Gone are the days when a teacher would roll a television and VCR into the classroom, sparking excitement among the students. While the video doesn’t look like it once did in an educational setting, it’s become a necessary tool. Video days are no longer a novelty; they’re the norm.

Distance learning transformed how we view video as an educational tool. Here are some of the reasons video has become an inevitable component of distance learning.

Affordable To Create and Access

One of the main reasons video is now a staple in the learning environment is that it’s affordable to create and access. Creating videos was once incredibly cost-prohibitive. Expensive, highly technical equipment was required along with a skilled expert to operate the gear. Now, many of us have high-quality recording equipment in our pockets, and the equipment required to enhance smartphone videos is affordable and adaptable. 

Editing software is also affordable and intuitive. Using a video trailer maker to showcase highlights or create a voiceover doesn’t require any advanced knowledge or expertise.

Video content is easy to access for most students. Wi-Fi has become a public commodity with many free access points in populated areas. Video content often circumvents the need for costly textbooks, easing the burden on students experiencing financial hardship and instability.

Better Learner Engagement

Video is more effective in keeping learners interested than text. Several studies have explored the idea of using videos for improved learner engagement in an educational setting. 

One study investigated the comparative qualities of studying science through text versus video. Reading text occupies the visual, language comprehension, and cognitive neural pathways. The downside is that the reader must understand what information is most relevant to improve engagement and retention. Conversely, video adds auditory involvement to the mix. As such, video-based assignments tend to increase attendance and satisfaction with course material.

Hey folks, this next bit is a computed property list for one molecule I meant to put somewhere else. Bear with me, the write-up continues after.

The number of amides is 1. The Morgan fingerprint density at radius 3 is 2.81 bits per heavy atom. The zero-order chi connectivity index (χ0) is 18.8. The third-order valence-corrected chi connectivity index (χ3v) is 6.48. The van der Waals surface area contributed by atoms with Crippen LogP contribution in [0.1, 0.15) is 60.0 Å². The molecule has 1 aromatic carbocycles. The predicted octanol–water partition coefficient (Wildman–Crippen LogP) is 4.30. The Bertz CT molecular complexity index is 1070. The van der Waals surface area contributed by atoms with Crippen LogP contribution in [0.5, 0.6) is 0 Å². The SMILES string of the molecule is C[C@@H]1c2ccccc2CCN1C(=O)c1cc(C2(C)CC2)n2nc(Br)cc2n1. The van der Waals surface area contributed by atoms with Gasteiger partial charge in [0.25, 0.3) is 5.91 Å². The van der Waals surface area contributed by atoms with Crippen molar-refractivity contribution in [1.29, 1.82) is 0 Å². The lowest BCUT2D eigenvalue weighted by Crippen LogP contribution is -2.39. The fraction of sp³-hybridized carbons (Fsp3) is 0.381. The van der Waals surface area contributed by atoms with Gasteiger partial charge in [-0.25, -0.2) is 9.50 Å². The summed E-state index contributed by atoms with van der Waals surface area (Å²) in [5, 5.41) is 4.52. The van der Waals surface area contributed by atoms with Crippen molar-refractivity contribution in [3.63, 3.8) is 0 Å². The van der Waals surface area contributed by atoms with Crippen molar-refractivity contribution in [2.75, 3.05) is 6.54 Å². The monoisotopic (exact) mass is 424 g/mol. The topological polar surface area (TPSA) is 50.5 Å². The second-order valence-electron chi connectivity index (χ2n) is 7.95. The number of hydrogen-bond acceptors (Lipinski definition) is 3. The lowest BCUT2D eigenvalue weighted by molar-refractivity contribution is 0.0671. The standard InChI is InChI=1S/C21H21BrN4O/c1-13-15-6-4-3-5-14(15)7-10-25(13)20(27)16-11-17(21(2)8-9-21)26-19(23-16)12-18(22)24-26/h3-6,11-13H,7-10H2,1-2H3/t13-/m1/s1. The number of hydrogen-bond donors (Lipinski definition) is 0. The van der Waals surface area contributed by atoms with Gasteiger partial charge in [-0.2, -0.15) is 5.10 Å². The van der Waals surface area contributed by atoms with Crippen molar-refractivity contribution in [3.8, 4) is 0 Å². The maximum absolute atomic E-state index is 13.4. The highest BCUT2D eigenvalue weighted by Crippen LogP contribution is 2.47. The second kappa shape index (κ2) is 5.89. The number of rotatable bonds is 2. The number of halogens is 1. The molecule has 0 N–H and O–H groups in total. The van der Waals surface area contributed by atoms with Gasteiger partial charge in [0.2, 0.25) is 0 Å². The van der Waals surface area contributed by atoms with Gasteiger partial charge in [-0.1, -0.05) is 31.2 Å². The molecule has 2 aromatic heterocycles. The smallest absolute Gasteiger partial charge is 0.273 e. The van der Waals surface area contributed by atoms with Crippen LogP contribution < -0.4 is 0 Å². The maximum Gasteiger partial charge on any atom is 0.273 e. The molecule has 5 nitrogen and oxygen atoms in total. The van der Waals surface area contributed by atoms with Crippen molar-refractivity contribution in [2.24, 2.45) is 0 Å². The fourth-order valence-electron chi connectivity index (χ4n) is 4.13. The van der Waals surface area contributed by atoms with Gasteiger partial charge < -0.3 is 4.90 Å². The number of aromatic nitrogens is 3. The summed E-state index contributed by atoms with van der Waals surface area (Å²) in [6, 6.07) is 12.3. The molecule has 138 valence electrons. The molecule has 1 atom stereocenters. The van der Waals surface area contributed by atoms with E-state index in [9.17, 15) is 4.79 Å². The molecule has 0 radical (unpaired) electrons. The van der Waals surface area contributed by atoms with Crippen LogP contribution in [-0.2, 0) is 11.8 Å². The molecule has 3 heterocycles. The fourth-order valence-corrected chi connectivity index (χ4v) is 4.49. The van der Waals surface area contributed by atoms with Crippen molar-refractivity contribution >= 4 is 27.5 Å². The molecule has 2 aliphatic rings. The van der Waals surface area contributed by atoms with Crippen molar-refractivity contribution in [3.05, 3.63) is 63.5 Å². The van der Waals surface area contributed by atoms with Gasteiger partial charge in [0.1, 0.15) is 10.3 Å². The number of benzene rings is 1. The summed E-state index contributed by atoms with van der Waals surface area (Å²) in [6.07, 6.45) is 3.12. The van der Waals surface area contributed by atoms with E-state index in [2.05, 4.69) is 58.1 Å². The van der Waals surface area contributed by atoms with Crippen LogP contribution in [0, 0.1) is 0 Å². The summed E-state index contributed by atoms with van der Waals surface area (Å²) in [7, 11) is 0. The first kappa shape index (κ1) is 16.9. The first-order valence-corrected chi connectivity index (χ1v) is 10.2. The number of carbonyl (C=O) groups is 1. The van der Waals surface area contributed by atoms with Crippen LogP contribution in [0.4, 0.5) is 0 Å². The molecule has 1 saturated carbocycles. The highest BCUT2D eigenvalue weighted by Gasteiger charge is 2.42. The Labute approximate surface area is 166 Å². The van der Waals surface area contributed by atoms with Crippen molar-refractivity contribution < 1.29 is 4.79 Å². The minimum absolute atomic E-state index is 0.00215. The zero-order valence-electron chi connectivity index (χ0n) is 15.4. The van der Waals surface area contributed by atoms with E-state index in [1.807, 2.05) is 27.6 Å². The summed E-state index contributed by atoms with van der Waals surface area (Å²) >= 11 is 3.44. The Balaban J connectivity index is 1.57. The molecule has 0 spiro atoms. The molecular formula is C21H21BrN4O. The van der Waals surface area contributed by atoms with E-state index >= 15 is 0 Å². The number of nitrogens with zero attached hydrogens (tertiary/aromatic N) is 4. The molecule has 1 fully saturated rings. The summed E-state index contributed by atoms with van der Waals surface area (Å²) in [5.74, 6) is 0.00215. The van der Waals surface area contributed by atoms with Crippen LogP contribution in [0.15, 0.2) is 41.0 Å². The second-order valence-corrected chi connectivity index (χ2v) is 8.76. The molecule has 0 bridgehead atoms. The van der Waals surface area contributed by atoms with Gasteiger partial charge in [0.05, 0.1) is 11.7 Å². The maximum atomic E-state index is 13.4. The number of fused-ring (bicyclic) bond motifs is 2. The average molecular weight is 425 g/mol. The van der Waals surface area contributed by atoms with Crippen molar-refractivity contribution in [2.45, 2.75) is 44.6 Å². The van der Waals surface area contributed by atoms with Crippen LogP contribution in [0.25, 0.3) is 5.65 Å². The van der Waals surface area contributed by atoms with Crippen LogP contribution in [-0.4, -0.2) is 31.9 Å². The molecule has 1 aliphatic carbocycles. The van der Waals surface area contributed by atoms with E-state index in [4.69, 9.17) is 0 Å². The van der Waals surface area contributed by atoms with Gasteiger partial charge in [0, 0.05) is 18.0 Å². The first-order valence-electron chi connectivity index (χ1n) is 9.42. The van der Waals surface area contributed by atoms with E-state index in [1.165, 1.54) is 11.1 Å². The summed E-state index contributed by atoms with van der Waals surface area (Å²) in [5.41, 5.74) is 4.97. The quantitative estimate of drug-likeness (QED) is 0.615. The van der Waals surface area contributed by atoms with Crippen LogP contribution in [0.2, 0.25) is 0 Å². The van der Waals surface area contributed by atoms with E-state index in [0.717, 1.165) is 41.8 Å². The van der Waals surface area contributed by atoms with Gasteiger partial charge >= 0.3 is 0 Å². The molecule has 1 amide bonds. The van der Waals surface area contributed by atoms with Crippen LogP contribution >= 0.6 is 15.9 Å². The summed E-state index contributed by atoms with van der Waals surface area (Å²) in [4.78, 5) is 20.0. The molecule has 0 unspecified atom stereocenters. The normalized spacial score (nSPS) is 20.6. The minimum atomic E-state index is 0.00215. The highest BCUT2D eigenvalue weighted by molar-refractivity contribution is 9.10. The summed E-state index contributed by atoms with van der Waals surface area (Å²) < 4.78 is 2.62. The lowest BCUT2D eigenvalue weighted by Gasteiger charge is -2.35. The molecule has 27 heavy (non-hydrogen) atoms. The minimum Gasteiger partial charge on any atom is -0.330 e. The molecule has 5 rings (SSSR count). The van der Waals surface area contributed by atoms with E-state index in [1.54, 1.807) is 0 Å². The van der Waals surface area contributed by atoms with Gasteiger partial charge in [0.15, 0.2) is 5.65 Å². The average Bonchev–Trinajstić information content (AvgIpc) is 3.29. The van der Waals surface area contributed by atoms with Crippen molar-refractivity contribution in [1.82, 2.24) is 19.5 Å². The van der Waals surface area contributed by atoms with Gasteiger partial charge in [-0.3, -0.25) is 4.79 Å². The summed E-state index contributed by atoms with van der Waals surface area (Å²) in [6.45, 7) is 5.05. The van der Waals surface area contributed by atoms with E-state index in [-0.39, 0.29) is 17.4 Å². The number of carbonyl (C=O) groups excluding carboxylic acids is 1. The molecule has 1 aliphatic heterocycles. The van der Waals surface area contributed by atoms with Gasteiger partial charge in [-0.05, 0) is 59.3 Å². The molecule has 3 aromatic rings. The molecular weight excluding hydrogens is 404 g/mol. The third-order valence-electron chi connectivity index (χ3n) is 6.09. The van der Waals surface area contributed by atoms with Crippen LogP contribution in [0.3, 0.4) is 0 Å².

Early studies in the use of educational videos and multimedia also indicated better performance outcomes when these tools were used. It’s surmised that incorporating video also appeals to scholars with different learning styles. If a student understands what they’re learning, they’re more likely to stay engaged and interested.

Simplified Creation and Updating Process

Things change quickly in our fast-paced world. New research and teaching styles are continuously reshaping how educators approach a subject. In the past, updates required new textbook versions, increasing costs and waste for educational institutions.

Refreshing video content is straightforward. Educators can use different software to remove outdated content and intersperse the video with new information and processes. Tutorial videos are also simple to edit and adjust. Rather than revisiting written documentation, walking through the steps, and pausing to make changes, educators can revise in real time.

Video creation is also an effective way to grade and edit assignments for students. Teachers can provide feedback in real time as they browse a student submission. This approach to providing feedback is quick and clear to minimize paperwork and confusion.

Improved Accessibility

Accessible education is paramount in our digitally-driven society. This subject has been touched on above, as video content is more approachable for students with socioeconomic limitations. Video also presents other benefits in the accessibility realm.